A decade has passed since a 7.0 magnitude earthquake rocked Haiti, killing roughly 250,000 people and injuring another 300,000. Many who survived were forced to live among the aftermath in makeshift tents. Soon-to-be UCF graduate Bianka Paul was one of them.

Paul, who is earning two degrees in psychology and criminal justice this semester, remembers much of that afternoon in January 2010 that changed her life. Then 12, she was at home with her grandmother, two sisters and cousins while her mother had gone out to call her father, a U.S. citizen who was living stateside at the time.

“I was in the front of my house, and it started shaking. My grandma screamed, ‘It’s an earthquake!’ ” she recalls. “We stayed on the floor until everything stopped and my uncle ran in to help us get out. It was so foggy when we went outside from all the debris. When it started to clear, that’s when I noticed I had been walking on bodies.”

She says the family nearly lost her aunt, who had become trapped under a building. Her relatives all worked to get her out and it took her months to recover. Her grandmother broke her arm from falling when the quake hit. Fortunately, everyone in her family survived.

Paul says that she hasn’t suffered from the trauma and shock of the experience, but there are scenes that stay with her — the school near her house that collapsed and killed the children who were attending; the neighbor who ran back inside a house to save someone but died along with them — and motivate her to make the most of her life.

“That could have happened to me,” she says. “The fact that I got to come the United States, I’m going to take advantage of all the opportunities I can.”

Turning tragedy into triumph

Paul, along with her sisters and mother, eventually moved to Philadelphia with her father, where she started the ninth grade unable to read, speak or comprehend English. She made it a goal to learn it quickly and add to her repertoire of mastered languages: French, Creole and Spanish.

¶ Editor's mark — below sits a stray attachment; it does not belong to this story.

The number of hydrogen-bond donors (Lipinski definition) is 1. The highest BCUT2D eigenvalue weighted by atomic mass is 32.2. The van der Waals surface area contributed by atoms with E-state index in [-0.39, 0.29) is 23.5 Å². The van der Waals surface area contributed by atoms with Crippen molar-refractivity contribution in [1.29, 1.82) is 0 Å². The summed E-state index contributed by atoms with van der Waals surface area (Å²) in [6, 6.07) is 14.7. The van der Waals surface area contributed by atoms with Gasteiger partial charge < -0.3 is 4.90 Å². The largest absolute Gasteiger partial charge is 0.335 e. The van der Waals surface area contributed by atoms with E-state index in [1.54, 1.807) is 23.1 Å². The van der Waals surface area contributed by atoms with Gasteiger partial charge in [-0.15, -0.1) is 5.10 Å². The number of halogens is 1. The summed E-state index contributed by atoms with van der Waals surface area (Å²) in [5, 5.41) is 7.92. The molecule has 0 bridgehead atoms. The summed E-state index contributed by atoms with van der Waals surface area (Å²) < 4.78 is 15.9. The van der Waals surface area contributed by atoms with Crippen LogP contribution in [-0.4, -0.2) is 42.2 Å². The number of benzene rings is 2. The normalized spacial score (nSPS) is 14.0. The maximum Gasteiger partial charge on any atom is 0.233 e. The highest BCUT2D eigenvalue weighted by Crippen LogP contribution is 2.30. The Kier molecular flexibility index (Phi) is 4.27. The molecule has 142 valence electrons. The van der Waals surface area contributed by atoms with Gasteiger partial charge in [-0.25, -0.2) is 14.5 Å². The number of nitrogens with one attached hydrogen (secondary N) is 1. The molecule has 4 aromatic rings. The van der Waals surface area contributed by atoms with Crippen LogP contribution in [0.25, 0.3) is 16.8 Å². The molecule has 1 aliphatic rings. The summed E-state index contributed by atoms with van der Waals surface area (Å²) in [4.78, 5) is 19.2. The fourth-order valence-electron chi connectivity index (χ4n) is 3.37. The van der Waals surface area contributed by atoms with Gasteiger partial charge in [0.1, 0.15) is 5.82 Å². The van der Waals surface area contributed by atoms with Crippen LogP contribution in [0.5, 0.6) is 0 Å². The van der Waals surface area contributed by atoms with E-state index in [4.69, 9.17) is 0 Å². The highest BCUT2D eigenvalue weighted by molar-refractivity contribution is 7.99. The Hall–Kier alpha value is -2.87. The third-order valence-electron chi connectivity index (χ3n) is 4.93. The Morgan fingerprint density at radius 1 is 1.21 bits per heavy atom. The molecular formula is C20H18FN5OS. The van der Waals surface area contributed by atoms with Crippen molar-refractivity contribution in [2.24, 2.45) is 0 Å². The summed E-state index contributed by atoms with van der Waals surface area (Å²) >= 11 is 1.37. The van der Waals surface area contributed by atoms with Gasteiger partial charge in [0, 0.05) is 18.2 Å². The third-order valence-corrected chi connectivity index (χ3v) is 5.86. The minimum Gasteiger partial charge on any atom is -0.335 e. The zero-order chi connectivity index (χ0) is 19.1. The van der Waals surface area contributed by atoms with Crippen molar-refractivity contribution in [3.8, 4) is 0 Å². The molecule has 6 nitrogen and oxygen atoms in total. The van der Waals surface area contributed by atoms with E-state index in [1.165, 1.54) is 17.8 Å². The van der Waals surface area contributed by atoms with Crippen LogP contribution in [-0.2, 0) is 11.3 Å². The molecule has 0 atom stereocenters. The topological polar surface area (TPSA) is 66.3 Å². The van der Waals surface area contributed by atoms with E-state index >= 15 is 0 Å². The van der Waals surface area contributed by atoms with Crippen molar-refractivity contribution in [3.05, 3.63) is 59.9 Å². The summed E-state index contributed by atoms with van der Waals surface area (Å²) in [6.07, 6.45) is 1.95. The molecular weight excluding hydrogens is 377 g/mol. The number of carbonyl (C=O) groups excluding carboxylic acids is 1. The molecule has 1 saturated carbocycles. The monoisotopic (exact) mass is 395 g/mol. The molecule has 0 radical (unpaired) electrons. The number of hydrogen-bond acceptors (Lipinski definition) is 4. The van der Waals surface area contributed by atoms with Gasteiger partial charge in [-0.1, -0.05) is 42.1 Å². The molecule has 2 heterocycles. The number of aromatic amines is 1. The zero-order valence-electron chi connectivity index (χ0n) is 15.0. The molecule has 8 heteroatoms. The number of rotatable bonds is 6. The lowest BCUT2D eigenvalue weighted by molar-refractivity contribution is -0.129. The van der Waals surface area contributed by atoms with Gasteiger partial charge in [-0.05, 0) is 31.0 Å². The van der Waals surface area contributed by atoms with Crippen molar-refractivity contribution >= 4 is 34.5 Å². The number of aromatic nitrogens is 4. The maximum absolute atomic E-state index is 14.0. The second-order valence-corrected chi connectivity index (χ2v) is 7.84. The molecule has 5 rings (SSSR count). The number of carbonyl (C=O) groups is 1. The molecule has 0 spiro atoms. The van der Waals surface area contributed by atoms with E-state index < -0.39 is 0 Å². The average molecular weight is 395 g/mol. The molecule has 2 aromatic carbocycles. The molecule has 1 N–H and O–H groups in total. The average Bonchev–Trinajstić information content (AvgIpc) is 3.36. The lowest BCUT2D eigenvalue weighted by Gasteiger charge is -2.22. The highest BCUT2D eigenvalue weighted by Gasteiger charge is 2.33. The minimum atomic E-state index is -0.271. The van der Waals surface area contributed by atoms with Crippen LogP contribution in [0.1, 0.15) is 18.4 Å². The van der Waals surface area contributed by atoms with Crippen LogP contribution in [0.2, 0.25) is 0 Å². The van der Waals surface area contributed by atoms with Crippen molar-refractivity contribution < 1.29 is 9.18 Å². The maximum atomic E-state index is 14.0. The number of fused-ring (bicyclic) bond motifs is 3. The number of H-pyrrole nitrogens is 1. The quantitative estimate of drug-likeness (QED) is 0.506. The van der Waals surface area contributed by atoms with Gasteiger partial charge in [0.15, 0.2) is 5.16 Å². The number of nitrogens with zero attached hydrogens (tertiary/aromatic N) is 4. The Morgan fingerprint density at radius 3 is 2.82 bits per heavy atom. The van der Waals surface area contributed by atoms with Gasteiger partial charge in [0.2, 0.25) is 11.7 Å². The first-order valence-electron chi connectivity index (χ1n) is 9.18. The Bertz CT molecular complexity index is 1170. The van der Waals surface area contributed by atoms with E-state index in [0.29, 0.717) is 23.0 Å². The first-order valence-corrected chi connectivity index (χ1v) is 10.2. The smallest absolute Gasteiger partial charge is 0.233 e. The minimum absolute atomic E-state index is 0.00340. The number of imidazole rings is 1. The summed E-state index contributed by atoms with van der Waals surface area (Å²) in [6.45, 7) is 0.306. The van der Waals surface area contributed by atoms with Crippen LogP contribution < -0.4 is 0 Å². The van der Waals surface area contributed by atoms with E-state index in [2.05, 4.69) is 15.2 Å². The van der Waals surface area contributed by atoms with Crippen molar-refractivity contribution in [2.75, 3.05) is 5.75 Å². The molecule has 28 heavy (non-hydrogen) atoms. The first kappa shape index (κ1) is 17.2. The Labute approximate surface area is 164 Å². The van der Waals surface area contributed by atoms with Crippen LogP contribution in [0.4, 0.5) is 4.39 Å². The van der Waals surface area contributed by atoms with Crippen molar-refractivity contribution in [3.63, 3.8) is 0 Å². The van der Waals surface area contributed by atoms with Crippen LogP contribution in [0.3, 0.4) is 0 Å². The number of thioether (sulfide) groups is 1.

College was another goal. It always was.

“Education is a huge thing in Haitian culture,” says Paul, who is the first in her family to attend college. “Our country believes that with education you can get really far, so it’s something they push hard from the time you’re young. Since I was little, I always wanted to become something big.”

Her family eventually moved to Florida, where she started at Palm Beach State College before transferring to UCF. She has found ways to become involved in the campus culture, joining the Caribbean Students’ Association and a jujitsu club. She says her fellow jujitsu club members have become like family to her. She also made the dean’s list.

“We been through so much in surviving the earthquake, but what amazed us the most is her courage and her determination to keep going and do well in life and think that no matter what everything is going to be alright,” her parents, Jean and Yvonie, wrote in an email. “We feel proud and happy at the same time, and we will do everything in our power to make her earn a master’s degree also because she can and she will.”

“It’s not easy to get through college and get a degree. When I look at where I’ve come from, I’m proud of the fact that I kept going.”

As she achieves one of her dreams Aug. 7, she looks to her future where she hopes to earn a master’s degree in data science and eventually pursue a career as a criminal profiler. When she thinks about finally having her diploma in hand, she can’t help but think about her family.

“I wanted to go to college and get my degree for my family — to make my parents proud and everyone around me proud and be an example for my sisters to look up to,” she says. “It’s not easy to get through college and get a degree. When I look at where I’ve come from, I’m proud of the fact that I kept going.”